As Jay Carney so eloquently put it during yesterday’s press briefing in regards to the several well-heeled Democratic donors the president has lately picked out for ambassadorship positions, “being a donor does not get you a job in this administration, nor does it preclude you from getting one.” …Yes, we’d noticed, but as Jon Stewart put it on his show last night, “is there a rule ambassadors can’t have set foot in the countries they are going to ambassador?”
Historically, there is a pretty rich tradition of presidents picking well-connected and well-monied friends and donors who fancy a career change for the most glamorous ambassadorships, and indeed, for a while at least, it wasn’t necessarily the worst system ever created. The idea was that certain countries might actually prefer someone who has the president’s direct ear rather than a career diplomat — but does President Obama really even know these guys in a useful way? The record fundraising level of his reelection campaign created quite the jockeying for position among his many mega-donors, and it definitely looks like the system has gotten more shady and transactional than ever under his leadership. By a long shot.
Addendum: Seriously, the whole thing is just getting painful. Go read this facepalm-worthy piece from Jeffrey Goldberg over at Bloomberg, but here’s an excerpt, emphases mine:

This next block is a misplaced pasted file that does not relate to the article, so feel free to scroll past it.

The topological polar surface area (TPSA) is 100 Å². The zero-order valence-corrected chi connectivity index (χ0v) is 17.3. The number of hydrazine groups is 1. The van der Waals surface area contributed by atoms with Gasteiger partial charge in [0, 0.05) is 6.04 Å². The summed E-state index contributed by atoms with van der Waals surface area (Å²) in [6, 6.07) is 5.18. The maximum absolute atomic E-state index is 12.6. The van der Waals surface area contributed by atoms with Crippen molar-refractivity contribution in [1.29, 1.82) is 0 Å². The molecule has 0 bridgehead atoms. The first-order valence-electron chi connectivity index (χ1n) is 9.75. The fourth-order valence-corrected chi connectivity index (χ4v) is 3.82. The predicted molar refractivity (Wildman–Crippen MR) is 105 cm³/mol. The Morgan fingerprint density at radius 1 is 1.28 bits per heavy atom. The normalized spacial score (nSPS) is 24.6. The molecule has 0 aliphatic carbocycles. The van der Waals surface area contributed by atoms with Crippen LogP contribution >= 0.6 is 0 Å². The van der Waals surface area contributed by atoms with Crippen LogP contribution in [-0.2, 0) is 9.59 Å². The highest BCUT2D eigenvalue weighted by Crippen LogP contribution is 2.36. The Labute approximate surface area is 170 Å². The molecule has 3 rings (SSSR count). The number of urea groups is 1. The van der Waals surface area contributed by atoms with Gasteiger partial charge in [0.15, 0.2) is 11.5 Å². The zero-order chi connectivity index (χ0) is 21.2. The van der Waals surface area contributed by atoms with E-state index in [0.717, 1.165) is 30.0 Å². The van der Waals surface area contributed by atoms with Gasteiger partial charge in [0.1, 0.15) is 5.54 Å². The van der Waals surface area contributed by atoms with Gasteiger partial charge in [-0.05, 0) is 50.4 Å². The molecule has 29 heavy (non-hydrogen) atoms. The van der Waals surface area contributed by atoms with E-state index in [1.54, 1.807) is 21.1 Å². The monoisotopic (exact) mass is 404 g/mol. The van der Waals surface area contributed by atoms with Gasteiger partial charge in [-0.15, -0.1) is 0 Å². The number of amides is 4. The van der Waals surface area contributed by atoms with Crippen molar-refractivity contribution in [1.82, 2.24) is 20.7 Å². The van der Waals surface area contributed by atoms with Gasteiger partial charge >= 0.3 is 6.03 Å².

…I suspect that McCain decided to meet the press in Budapest mainly so that the delegation would be asked questions about a woman named Colleen Bell.
Who is Colleen Bell? Bell is a soap opera producer — “The Bold and the Beautiful” is her masterwork — who was nominated by Barack Obama’s administration to serve as U.S. ambassador to Hungary. Bell, one of Obama’s larger fundraising “bundlers,” bought this nomination with more than $500,000 of mostly other people’s money.
At her confirmation hearing last month, McCain asked Bell an exceedingly simple question: “What are our strategic interests in Hungary?”
She gave the following imperishable answer: “Well, we have our strategic interests, in terms of what are our key priorities in Hungary, I think our key priorities are to improve upon, as I mentioned, the security relationship and also the law enforcement and to promote business opportunities, increase trade– ”
McCain interrupted her: “I’d like to ask again what our strategic interests in Hungary are.”